He famously played a motel co-owner in “Schitt’s Creek” and has been able to travel all over the world throughout his acting career, which spans five decades.
But Canadian star Eugene Levy freely admits that he’s “not fond of traveling” at all, describing himself as more of “the great indoors type of guy.”
“I don’t hate it. [Hate] is a very strong word,” Levy tells CNN Travel. “But I don’t really love it.”
The Emmy winner is continually forced out of his comfort zone in his latest TV project “The Reluctant Traveler,” an eight-episode Apple TV+ travel series that follows Levy as he hesitantly travels to places like Finland, Costa Rica, South Africa and Tokyo.
Famous for his deadpan delivery, Levy makes no attempt to even pretend that he’s getting any enjoyment out of many of the experiences, which involve going dog-sledding, visiting the rainforest and even taking a stool sample from an elephant.
Travel with hesitation
He describes a night hike through the Costa Rican rainforest as one of the “least pleasant” moments captured for the cameras, explaining that “the creepy crawly aspect” was particularly off putting.
“I would never have done that [a night hike through the rainforest] in a million years,” he says. “But I’m doing this to be able to try things I wouldn’t have tried and form an opinion. And I did form an opinion and you know what: didn’t like it. Wouldn’t do it again.”
So how did someone who says they’d “rather stay at home” than go on any sort of wild travel adventure end up fronting a travel show?
According to Levy, the idea came about when he was approached to appear in a more typical travel series and decided to explain to producers exactly why he was the absolute worst person for the job.
“They said, ‘That’s it. That’s the show,’” he explains, before stressing that he’s aware that being able to go to places that many people could only dream of is “kind of a great job,” and he feels lucky to have been able to do it.
“Eight billion people would kill to be doing this,” he says. “But there’s an honesty about being able to say, ‘I truly didn’t enjoy that.’
“Where most people, I think, wouldn’t say that, because they feel it’s not necessarily a very positive thing to say.”
He hopes that ”The Reluctant Traveler” will appeal to people like him as well as “more seasoned travelers.”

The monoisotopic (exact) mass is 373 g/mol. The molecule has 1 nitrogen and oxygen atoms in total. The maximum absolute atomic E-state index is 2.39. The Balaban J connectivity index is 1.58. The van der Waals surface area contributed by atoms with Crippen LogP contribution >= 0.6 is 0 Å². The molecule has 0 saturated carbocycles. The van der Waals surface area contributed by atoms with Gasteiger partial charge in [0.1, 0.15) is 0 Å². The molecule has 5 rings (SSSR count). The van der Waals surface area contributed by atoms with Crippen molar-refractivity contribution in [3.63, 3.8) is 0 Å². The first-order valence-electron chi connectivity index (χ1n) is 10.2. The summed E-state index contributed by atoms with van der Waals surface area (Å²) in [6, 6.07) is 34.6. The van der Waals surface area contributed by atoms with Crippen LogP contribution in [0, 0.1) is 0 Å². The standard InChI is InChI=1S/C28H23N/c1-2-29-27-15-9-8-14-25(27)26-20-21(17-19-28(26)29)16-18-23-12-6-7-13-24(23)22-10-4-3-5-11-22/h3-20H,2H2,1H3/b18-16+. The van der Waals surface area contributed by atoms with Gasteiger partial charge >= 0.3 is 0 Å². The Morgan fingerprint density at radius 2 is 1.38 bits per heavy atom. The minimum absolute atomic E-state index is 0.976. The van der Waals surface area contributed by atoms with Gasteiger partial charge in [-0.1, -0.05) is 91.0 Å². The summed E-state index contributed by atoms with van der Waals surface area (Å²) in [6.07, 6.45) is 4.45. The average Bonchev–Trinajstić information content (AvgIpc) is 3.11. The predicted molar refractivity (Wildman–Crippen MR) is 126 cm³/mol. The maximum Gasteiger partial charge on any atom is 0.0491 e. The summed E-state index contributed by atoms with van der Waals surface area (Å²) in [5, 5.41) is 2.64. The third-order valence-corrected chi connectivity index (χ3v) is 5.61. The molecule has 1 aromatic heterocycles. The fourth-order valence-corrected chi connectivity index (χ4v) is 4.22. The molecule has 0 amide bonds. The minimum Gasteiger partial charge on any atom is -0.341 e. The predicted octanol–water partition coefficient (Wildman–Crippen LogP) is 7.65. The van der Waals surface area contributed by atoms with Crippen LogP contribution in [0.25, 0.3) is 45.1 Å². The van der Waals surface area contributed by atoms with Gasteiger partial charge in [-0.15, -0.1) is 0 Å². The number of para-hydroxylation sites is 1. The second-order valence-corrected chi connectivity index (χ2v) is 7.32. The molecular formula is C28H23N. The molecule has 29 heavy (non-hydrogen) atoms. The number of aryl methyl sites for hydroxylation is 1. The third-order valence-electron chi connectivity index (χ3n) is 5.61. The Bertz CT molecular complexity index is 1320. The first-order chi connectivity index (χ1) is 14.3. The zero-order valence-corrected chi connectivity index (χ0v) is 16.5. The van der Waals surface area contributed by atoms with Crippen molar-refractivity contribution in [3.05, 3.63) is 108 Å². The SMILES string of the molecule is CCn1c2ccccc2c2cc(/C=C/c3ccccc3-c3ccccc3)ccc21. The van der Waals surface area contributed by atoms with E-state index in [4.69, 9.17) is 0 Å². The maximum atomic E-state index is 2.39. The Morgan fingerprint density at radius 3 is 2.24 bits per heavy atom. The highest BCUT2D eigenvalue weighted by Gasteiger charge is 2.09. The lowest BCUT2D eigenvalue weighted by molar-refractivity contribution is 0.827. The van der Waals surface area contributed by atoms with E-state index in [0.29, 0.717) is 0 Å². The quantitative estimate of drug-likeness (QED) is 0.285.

“I think there’s a lot of people out there who will look at me up there and just kind of see me as a kindred spirit,” he says.
However, Levy admits that he enjoyed visiting Finland far more than he expected to, and found the outdoor activities, particularly driving a dog sled team across a frozen lake, as “exhilarating.”
“It was a lot of fun,” he says. “I did love that. Ice fishing: didn’t care for it. Wouldn’t want to do it again.”
While he also had a great time in both Lisbon and the Maldives, Levy doubts that he’ll ever be prepared to do the 20-hour or so flight from Los Angeles in order to visit the latter again.
Levy, who played Noah Levenstein, Jim Levenstein’s dad, in “American Pie,” was accompanied by his actress daughter Sarah Levy while filming some of the episodes of the show, which premieres on February 24, while his wife Deborah Divine also came out to join him.
He explains that Divine, as well as Sarah and his son Dan Levy, who both starred alongside him in “Schitt’s Creek,” love to “get out and see new things and try new things” while he “kind of lags behind a bit.”
“I wish I could be setting a better example,” he admits. “But hey, that’s dad.”
According to Levy, “laying out on a beach chair” in the French Riviera or Hawaii while sipping on a cool drink is “more up my alley.”
“You don’t have to be moving, moving, moving, seeing something, traveling here, making sure you see this,” he explains.
“Gotta get there now, because it closes at 5 p.m. There’s a lot of running around that I don’t enjoy [about traveling] but put me in a lovely beach chair with nothing to do but just chill. That’s not a bad trip.”
Levy is particularly fond of Italy, declaring that “you can’t get a bad meal” there, as well as New York, where he also enjoys the culinary delights, as well as “just walking around.”
“[I] don’t need a list of a dozen things that I have to do here,” he adds.
So has visiting a number of places he had no interest in going to, and trying things he “would never remotely have considered doing,” made Levy a less reluctant traveler?
The short answer to that would be “no.” But he notes that he’s “opening up to the idea that you might have to force yourself to get out and go to some of these places that you might not have gone to.”
“I think at the core, between people who love traveling and exploring and absolutely can’t wait to get out and explore new countries, new terrains and new cultures and whatever it is. They get excited about it,” he adds.
“And I don’t. That’s just the difference. It’s not so much that you hate to do something. It’s just the question of, ‘where’s the enjoyment factor?’”
And although Levy stresses that there’s little chance of him deciding to go hiking in the Himalayas any time soon, he believes that he’s becoming a more enlightened person by taking on different experiences, however reluctantly that may be.
“If you were to ask me, ‘what’s the one place in the world you want to get to?’ I would say, ‘I don’t have that location.’
“I’m still not enamored with traveling. But at least I’m willing to give it a go.”